Now is a good time to reopen schools: Ong Ye Kung
Extended closure would have big impact on children socially and emotionally, he says
Considering it could be a year or more before a vaccine for Covid-19 is found, and since there are fewer new cases of infection in the community, now is a good time to reopen schools, Education Minister Ong Ye Kung said yesterday.
Extended closure of schools would have a tremendous impact on children not just in academic terms, but also emotionally and socially, he added.
"We must remember, education is really not just about taking exams or getting good grades," said Mr Ong.
"It is (also) about the character and socio-emotional development. And we cannot deprive a whole generation of that experience."
The Ministry of Education will be reviewing ways to blend classroom and digital learning to "harness the best of both worlds in a modern education system", he added.
Self-directed learning cannot fully substitute in-class learning, but it can give children the time and space to explore and study at their own pace, Mr Ong noted.
Mr Ong was speaking to reporters during a visit to Xingnan Primary School in Jurong West yesterday, as schools across Singapore welcomed back some 250,000 students from selected cohorts.
During his visit, Mr Ong spoke to pupils arriving at school in the morning and joined a class for morning assembly, which was held in the classrooms.
Each cohort took its own route to get to their respective classrooms.
The pupils also had designated toilets.
The minister was at a Primary 6 physical education lesson, conducted in the school hall by a teacher wearing a face shield and using a microphone.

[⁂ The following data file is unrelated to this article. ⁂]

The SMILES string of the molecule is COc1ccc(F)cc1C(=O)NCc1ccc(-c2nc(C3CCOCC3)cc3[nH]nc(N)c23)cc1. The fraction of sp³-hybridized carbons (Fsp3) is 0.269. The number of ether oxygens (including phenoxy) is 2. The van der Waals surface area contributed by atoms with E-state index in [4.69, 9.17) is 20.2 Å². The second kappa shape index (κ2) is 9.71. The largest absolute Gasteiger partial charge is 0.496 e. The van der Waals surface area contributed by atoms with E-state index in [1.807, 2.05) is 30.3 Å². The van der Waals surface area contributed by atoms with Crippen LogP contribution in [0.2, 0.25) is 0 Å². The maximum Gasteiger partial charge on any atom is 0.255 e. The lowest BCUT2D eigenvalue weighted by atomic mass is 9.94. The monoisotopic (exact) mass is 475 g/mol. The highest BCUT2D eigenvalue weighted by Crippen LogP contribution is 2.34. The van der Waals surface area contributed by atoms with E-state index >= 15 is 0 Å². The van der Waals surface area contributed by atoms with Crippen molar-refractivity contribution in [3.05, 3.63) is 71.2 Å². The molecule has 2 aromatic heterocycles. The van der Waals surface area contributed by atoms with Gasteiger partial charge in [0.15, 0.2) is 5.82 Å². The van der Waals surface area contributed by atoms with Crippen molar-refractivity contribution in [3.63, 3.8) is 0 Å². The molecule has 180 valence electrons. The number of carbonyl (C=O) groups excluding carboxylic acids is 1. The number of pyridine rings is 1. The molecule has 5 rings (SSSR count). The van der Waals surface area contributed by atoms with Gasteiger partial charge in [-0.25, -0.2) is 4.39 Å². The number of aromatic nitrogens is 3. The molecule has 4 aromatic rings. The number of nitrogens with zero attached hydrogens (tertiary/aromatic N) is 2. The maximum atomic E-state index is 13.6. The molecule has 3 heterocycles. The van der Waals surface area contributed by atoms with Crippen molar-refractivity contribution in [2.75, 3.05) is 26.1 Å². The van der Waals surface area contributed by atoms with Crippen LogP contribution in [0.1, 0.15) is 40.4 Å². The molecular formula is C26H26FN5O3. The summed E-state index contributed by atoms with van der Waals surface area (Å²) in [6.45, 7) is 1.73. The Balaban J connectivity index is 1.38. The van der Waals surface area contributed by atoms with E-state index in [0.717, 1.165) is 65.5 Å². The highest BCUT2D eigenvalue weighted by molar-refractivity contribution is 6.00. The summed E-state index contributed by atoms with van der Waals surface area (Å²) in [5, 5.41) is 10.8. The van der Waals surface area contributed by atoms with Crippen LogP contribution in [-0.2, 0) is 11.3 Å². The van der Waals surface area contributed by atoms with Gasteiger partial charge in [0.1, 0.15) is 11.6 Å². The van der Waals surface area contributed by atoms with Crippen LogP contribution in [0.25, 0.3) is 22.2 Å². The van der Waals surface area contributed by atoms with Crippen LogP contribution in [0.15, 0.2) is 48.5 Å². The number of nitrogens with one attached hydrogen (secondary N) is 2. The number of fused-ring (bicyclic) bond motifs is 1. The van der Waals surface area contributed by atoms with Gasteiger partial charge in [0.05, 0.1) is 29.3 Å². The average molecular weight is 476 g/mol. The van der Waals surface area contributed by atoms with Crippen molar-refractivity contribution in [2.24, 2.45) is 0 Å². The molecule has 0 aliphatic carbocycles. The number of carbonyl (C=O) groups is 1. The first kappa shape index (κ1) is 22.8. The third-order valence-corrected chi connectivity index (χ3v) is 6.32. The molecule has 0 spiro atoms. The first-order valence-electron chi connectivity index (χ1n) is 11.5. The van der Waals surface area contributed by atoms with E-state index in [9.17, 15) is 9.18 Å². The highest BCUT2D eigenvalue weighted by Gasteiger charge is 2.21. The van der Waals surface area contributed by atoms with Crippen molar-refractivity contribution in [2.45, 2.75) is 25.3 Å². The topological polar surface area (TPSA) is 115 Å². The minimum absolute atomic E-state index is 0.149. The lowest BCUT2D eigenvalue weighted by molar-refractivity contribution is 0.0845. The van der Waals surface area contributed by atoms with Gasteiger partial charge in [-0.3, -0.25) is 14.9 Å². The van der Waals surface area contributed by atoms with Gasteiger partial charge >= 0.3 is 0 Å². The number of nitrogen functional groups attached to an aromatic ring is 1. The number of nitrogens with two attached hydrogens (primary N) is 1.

Pupils were taught how to remove their masks and place them into resealable bags to be stored and worn again after the lesson.
Across schools, daily face-to-face classes will be conducted only for the graduating cohorts of Primary 6 and Secondary 4 and 5.
Those in Primary 4 and 5 and Secondary 1 and 2 were also at school yesterday, but they will rotate weekly - with students from the remaining batches - between home-based learning and having lessons in class.
Staggered recess times and dismissals, daily temperature-taking and wipe-down routines will continue, with new rules such as having teachers and students wear face masks or face shields except when eating and exercising.
Primary 6 pupil Sophia Wu, 11, said she is not used to wearing a mask most of the time.
"It's suffocating because you can't really breathe well and it makes you warmer," she said, but added that she and her classmates have been able to cope with the safety measures so far.
Xingnan Primary School principal Charles Chan said the school is trying to find ways to motivate pupils to adhere to the measures.
Said Mr Chan: "If they personalise their masks, put buttons or ribbons or perhaps their names, they will own the masks and perhaps they will want to use them more - a new accessory for them that will be part of life and the 'new normal'."
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